The idea of an ad evolving in response to human emotions might sound like the stuff of science-fiction but for those people who happen to pass by a nondescript poster on Oxford Street this week it is very much a reality.
Big screen. Kinect sensor. Powerful PC. They’re unlikely to capture the imaginations of advertisers separately but together, crammed into an outdoor poster they form what is being billed as the world’s first artificially intelligent poster campaign. So far, so Minority Report. Here comes the science bit.
M&C Saatchi’s innovation bods built the ad to evolve over time into the perfect creative – or maybe not quite though that’s the idea. Using the Kinect's camera, the poster is sensing everyone around it, deeming creatives successful when people look at it and unsuccessful when they don’t. As it’s tracking, the ad is switching out images, increasing and decreasing font sizes as well swapping the layout to measure what makes viewers happy, sad or meh.
Ads (or genes) which fail to illicit a response are ‘killed off’, whereas those that spark engagement go on to mate with other successful ads to create new ads that are only made up of the strongest aspects. It gets weirder because a small amount of these ads will mutate at random, meaning the next generation has a chance to naturally develop over time - just like evolution.
“What we want to see over time is that the poster tries less and less things out,” said David Cox, chief innovation officer at M&C Saatchi. “First it tries lots of things at random but as unsuccessful things get killed off then you would hope there are less and less elements toward the end. Over time there are less genes in the gene pool.”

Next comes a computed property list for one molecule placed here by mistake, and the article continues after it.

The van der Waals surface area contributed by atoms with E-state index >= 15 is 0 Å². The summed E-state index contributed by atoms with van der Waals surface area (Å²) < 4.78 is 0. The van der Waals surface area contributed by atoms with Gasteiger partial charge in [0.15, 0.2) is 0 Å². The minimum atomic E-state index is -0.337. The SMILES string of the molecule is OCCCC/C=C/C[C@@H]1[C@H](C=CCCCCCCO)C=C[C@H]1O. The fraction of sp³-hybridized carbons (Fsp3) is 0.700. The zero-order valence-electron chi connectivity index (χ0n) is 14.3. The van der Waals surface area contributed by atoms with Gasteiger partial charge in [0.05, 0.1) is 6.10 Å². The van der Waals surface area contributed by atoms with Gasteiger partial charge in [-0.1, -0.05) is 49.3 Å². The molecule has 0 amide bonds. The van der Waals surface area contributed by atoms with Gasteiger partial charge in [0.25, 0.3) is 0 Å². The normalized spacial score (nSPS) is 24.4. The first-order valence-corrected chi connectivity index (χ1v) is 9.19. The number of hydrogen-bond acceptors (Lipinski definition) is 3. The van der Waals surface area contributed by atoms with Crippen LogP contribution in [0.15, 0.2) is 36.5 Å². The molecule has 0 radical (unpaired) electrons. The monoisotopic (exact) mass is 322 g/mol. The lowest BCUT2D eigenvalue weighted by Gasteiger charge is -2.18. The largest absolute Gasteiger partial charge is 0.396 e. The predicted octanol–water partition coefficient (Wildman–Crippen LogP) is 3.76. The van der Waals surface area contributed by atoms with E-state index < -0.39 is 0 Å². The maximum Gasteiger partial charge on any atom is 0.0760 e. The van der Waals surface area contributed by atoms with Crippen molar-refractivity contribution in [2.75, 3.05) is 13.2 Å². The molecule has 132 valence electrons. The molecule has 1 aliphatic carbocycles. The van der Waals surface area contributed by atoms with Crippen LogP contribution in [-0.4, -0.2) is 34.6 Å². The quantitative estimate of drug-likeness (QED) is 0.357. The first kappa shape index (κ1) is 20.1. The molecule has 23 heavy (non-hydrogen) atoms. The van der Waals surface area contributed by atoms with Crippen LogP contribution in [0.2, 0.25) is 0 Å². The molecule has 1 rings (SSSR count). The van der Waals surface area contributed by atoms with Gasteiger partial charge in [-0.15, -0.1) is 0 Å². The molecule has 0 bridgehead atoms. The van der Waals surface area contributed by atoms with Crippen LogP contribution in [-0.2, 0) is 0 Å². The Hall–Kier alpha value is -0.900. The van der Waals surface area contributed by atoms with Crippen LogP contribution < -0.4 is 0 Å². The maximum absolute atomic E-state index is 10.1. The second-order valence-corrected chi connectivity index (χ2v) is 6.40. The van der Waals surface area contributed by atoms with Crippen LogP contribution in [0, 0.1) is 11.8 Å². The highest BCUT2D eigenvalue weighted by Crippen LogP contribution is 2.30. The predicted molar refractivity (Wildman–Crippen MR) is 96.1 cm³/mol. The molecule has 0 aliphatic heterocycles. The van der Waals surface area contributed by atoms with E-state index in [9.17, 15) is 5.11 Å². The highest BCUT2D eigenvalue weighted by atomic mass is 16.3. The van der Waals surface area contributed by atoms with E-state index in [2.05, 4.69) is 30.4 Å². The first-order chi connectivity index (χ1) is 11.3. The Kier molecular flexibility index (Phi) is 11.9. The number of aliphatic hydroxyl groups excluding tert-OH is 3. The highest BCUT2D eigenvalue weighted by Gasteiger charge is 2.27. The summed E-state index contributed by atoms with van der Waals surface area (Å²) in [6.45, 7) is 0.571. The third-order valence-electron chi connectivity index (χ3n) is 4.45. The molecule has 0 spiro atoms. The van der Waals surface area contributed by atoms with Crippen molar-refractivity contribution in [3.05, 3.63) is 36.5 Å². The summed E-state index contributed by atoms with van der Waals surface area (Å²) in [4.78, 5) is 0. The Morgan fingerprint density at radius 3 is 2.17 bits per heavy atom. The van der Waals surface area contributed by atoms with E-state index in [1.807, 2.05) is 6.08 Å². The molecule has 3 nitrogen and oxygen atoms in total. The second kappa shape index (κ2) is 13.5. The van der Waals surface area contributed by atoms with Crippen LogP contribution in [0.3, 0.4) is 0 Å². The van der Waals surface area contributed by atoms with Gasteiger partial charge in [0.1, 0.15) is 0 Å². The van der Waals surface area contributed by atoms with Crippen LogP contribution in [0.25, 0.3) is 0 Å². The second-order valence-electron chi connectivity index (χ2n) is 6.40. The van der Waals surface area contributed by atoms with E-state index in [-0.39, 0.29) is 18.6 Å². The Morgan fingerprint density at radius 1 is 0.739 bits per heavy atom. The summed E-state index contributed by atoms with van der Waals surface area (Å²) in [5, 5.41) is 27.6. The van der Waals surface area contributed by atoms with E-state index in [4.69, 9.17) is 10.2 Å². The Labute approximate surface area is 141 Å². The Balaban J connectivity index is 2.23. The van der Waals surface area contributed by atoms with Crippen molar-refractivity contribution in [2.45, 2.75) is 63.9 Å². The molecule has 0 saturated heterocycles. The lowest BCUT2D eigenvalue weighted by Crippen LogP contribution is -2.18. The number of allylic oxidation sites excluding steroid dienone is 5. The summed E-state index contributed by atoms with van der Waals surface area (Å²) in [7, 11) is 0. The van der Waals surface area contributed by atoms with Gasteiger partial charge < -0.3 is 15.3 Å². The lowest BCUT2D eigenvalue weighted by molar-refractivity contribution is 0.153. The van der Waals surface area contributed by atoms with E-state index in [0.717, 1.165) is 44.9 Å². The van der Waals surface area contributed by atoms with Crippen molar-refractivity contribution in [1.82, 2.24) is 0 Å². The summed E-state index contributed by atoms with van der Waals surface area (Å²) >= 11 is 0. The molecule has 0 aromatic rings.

This Darwinian approach to automation, while still a far off prospect for advertisers, could eventually play a role in the path to real-time personalisation for many as well as curb viewability concerns. Imagine, a network of these posters, running the same campaign but spurting out the most effective creative based on emotional responses though now also reacting to everything from the location to the weather or specific events to the mood of specific area.
It is the latter point that the poster’s creators hope to shed light on later this summer when it follows up the intial trial with second wave in Clapham.
“We’ll take what we’ve learn from the poster in Oxford Street and tweak the technology so that hopefully it leads to improvements because it will be interesting to see how the different location triggers a different mindset from people,” said Cox.
“We can look trends like what kinds of images were more popular at a certain time of day, or whether people smile more at certain images. Maybe people in Clapham are grumpier and so they like darker images to maybe tourists on Oxford Street who prefer livelier imagery. There’s a lot of interesting analytics.”
So what next. The ad’s creators plan to use the learnings to inform other pilots they’re running with Kinect and digital billboards. However, Cox said the agency was yet to take the experiment to any of its clients.
“We feel the project is a natural step for digital out of home advertising to really play with creative,” he continued. “In the long run as the tech gets a lot better than it might start actually producing good ads. In the short term, you could tone it back it back slightly and use it more for optimisation. If you have half an ad and you’ve got a few choices and you’re not sure which ones work best then you could let this system work it out for itself.
The AI ads will run at bus shelters on Oxford Street and Clapham Common until 24 July and in August (24 to 25) respectively. The project has been developed in partnership with Posterscope and Clear Channel UK.